Saturday, August 23, 2008


Author Review: Anatomy of a Boyfriend

by Daria Snadowsky. To be released in paperback in September.

Gotta love it when an author takes to the net to promote her own book, as this lady did, offering me a review copy of her teen novel of first love and loss. I'm glad, too, because for all that I love the cover (yeah, yeah, you do it, too), I may have passed it over as another fluffy teen chicklit book, which I've read lots of and find that while some are quite good, there are plenty that are, well, not so good. This book, while it does track the course of a romance, is not the same old formula, by any stretch.

What I most like about this is its straight take on the whole affair. Dominique wants to be a doctor, and has always been far too engrossed in studies and intellectual interests to notice boys all that much. She's a serious girl, unlike her friend, who is all about the fun with boys. Because of this curious, pragmatic personality, the fact that her voice is often frank and unflinching works really well to convey information about her sexual explorations as well as being able to discuss her emotions clearly.

Dominique, to be honest, is much like me as a teen, so I found her very relatable as a teen who is not a silly girl, but finds herself sometimes having to hold back to keep things going along at a pace that is is comfortable with, unwilling to completely give herself over to the rush of it, but unable to resist completely. She goes in with her eyes open and thinks about what she wants, which I like, but she isn't perfect and impervious to temptation, either. Neither a saint nor a slut, she treads a middle ground that I think will be familiar to teens and eye-opening but not alarming to parents.

I also really liked the writing of the sex and makeout scenes. It is free from cheesy euphemisms and other romance cliches, yet doesn't come across as clinicla, either. It is straight up, but perfectly evocative of how Danielle feels both physically and emotionally. I think it would actually be a really good book for a teen to read before they were involved in a relationship or considering any degree of physical exploration, as it really tells it like it is for an average teen.

I would highly recommend this for any teen.

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Monday, August 11, 2008


Publisher Review: Madapple

by Christina Meldrum. See more about the book on the publisher's website, here.

(and read about my stance on reviews here, if you like.)

To start, let me fill you in on the title: Madapple is another name for a local herb also called jimsonweed that plays a major role in this tale so defined by herbs and lore. Aslaug grows up isolated, under the complete control of her mother, who teaches her what she thinks she should know, including lots of mythology and history, as well as great amounts about scientific inquiry and how to identify and use local flora.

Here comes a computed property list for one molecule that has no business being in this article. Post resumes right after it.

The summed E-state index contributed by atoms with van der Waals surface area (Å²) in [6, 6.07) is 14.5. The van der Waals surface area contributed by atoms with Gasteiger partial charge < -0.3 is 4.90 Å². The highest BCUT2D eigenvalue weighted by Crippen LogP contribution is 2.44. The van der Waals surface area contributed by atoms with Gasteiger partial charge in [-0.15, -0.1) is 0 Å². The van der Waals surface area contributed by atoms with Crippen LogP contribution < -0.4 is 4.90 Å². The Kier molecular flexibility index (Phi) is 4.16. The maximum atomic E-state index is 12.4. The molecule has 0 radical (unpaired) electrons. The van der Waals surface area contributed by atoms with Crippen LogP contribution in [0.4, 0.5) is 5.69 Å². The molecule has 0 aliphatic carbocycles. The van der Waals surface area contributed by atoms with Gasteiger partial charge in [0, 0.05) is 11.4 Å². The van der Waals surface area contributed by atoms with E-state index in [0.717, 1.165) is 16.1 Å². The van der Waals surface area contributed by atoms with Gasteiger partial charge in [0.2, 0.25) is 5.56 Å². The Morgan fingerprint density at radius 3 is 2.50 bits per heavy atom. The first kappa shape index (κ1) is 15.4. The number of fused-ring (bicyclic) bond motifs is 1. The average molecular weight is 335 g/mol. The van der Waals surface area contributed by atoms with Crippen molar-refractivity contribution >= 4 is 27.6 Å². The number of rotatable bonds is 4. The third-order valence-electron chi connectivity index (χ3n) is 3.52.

The actual story unfolds in two formats running in alternating chapters - one a series of transciprts from a trial, the other the story as told by Aslaug in her complete version, filling in the gaps and questions that the court records open up. I must say that I think this gradual drawing out of the plot was probably supposed to engage and draw in a reader, but I didn't love the device. It was a bit slow going for me, though it did raise questions along the way, as intended.

Once Aslaug's mother passes away, she seeks and finds family, only to discover a world of strange, intertwined secrets and history. Herbs continue to play a role, but now she is thrust into a place of religion, where she is suddenly introduced to the readings and explorations that her mother kept hidden from her, although she had known that her mother was reading in these areas. Now she begins to see a new side of her mother and hear conflicting stories that leave her confused. Each member of this new family seems to have their own secrets and agendas, many of which revolve around her, but which she is unable to decipher. History seems to repeat itself at the end, until her cousin decides to take matters into his own hands and break from the madness.

Without giving away the ending, it does leave you with questions, most certainly, and with some things to chew on, if the story has grabbed you enough to make you keep thinking about it. For myself, I wasn't finding that I had to keep coming back to it, though I did also have to give myself a good few days to let it percolate before I could sit down and write a review. I found myself wonderign, instead, whether I liked it or not. It was haunting in places, certainly, it raises questions that might be of gripping interest for some readers, especially if they are of a religious bent, for it flirts with religious teachings, and it leaves open questions about the family and their history. In the end, though, I think I might just not have been the right person for this one.

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